Leah Busque Solivan: Founder, Leader, Creator, Backer – Below the Line with James Beshara

Key Takeaways

  • Solve a problem, don’t start a company
  • You’re much more likely to succeed as a founder when the problem you’re solving is one you’ve personally experienced before
  • When building a company, set expectations with your team from the get-go
  • Hiring advice:
    • “The more experience you have hiring people, the better you get at it”
    • Trust your intuition (it’s usually right)
      • “If there are any doubts, there are no doubts” – James
      • And realize: If you have any doubts about people, they only grow – they never go away
    • When possible, standardize the interview process to remove unconscious biases 
  • First-time entrepreneurs tend to take things more personal than they should – DON’T
  • “It seems to be so often that some of the wisest things we learn are from situations we would never have designed or designed to avoid completely” – James

Books Mentioned

  • Founders at Work by Jessica Livingston gave Leah a ton of inspiration during the early days of TaskRabbit


What were a few of Leah’s favorite parts of being a founder?

  • Leah started TaskRabbit when she was only 28-years-old shortly after leaving a job at IBM
  • “My favorite time was when we were a tiny team of 10-20 people, working out of a tiny office space”
    • TaskRabbit used to have office space at Dogpatch Labs: Pier 38 which has since been shut down (they shared space with Instagram and Twilio)
  • One of Leah’s fondest memories was the company’s appearance on Good Morning America (a 7 AM air time, meaning everyone had to be in the office at 4 AM)
    • “The phone lines were ringing like crazy… The site was going down because so much traffic was hitting it. We were completely unprepared to be on a nationally recognized news outlet. But that morning… that’s a fun memory.”

Solve a Problem, Don’t Start a Company

  • “I never set out to start a company. I was an engineer at IBM and I saw this problem that I knew how to fix… So for me, everything was really unexpected.”
    • “My passion for the product is really what perpetuated it into a company”

What does Leah look for when investing in founders?

  • They have to be building a product because they themselves are purpose-built for that opportunity
    • “I want to know when I meet a founder, why they’re sitting across from me at that moment; what life journey brought them to my office?”
    • Leah will also consider:
      • “Are they solving a problem that they’ve felt in their own lives?”
      • “Are they passionate about solving that problem?”
      • “What experience do they bring to the table?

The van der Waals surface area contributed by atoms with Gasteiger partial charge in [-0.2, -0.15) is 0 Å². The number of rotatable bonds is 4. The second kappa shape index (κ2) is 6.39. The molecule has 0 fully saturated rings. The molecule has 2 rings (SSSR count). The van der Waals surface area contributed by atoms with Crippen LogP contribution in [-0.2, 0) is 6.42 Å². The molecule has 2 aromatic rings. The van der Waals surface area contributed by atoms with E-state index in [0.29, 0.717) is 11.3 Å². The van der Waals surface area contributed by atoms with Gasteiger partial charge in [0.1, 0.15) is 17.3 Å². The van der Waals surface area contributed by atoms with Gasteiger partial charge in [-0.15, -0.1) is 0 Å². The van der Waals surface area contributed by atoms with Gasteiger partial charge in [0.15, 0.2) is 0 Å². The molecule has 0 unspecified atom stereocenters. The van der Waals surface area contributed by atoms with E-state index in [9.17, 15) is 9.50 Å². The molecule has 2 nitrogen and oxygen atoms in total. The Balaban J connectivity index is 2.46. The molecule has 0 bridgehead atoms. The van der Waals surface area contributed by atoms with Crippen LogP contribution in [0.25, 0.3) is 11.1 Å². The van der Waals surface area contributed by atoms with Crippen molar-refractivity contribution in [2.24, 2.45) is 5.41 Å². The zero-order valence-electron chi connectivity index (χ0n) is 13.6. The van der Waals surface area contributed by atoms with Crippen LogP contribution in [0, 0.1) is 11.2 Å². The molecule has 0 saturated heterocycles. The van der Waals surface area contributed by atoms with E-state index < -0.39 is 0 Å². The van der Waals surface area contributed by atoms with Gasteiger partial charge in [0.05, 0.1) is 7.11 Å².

• What DOESN’T resonate with Leah?
    • When someone starts a company without being emotionally invested in the specific problem they’re solving

Growing Pains

  • “The bigger we [TaskRabbit] got, and the more money we raised, the harder it got for me”
  • “As we scaled and grew, it was a completely different job”
    • Leah describes her work becoming a ton of people management, investor relations management, financial modeling/budgeting, etc.
      • On people management: “You HAVE to mentor, cultivate, and invest in people and in your team to be successful, but it’s a completely different job. It’s a completely different skill set. It takes a lot of empathy. It takes a lot of time and patience. And for me, those weren’t my natural skill sets.”
        • Leah, a born software engineer, suddenly found herself managing 50 people
        • James, with Tilt, also struggled with people management – he works best as a creator

Finding Balance | Creating a High-Performance, Yet Family-Oriented, Business Culture

  • Leah was ultimately very satisfied with the familial TaskRabbit culture, but…
    • “I remember feeling that everything was great – the team was happy, everyone was friends and would often head out to happy hour, but I didn’t feel like the business was performing the way it needed to. For me, it was stressful. We had the family culture, but I always felt we should be driving more revenue and growth.”
  • If Leah were to start another company, the advice she’d give herself (and the advice she’d give to founders she’s invested in) would be:
    • “Set expectations early on. Build a high-performance team into the DNA very early and hammer that message home.”
      • Appreciate the successes, but always be looking forward to the next milestone”

Hiring Advice

  • “The more experience you have hiring people, the better you get at it”
  • Trust your intuition
    • Paul Graham once told James:
      • Young founders will make the mistake of thinking, “Oh, this is a different type of person than me, so it’s okay if we feel this distance or disconnect between us.”
      • Or – “Oh that awkwardness we feel, it must be because we have a different working style”
      • ^Don’t convince yourself of either
  • Keith Rabois once said in a tweet that within two weeks he could tell if a new team member would work out or not
    • How? By examining how often they’re at their desk and how frequently people were around them at their desk – Why?
      • In the first few weeks at a company, there’s a TON to learn – sit at your desk and get to work
      • Secondly, if everyone wants to learn from the new hire (a good sign), the new hire will attract others to their workspace
  • Two more pieces of advice:
    • “If there are any doubts, there are no doubts” – James
    • “If you have any doubts about people, they only grow. They never go away.” – James
  • When hiring executives for her portfolio companies, Leah began having advisers, other investors, and friends interview candidates to supplement any of her lapses in judgment and provide her with feedback
    • Leah would require specific questions to be asked in each interview and that each interviewer complete an evaluation afterward in Google Sheets (she created a point system where specific answers/observations were weighted differently)
      • “Standardizing the interview process takes out a lot of subjective input… Having a baseline and framework that everyone follows is very important… You can remove some of the unconscious bias in interviews by really standardizing them a bit.”

The Hardest Thing Leah Ever Had to Do

  • “The worst day at TaskRabbit was when I had to fire 30% of the team. It was like my worst nightmare had come true.”
    • (this was at the end of 2012, 4.5 years after conception – Leah was six months pregnant at the time as well)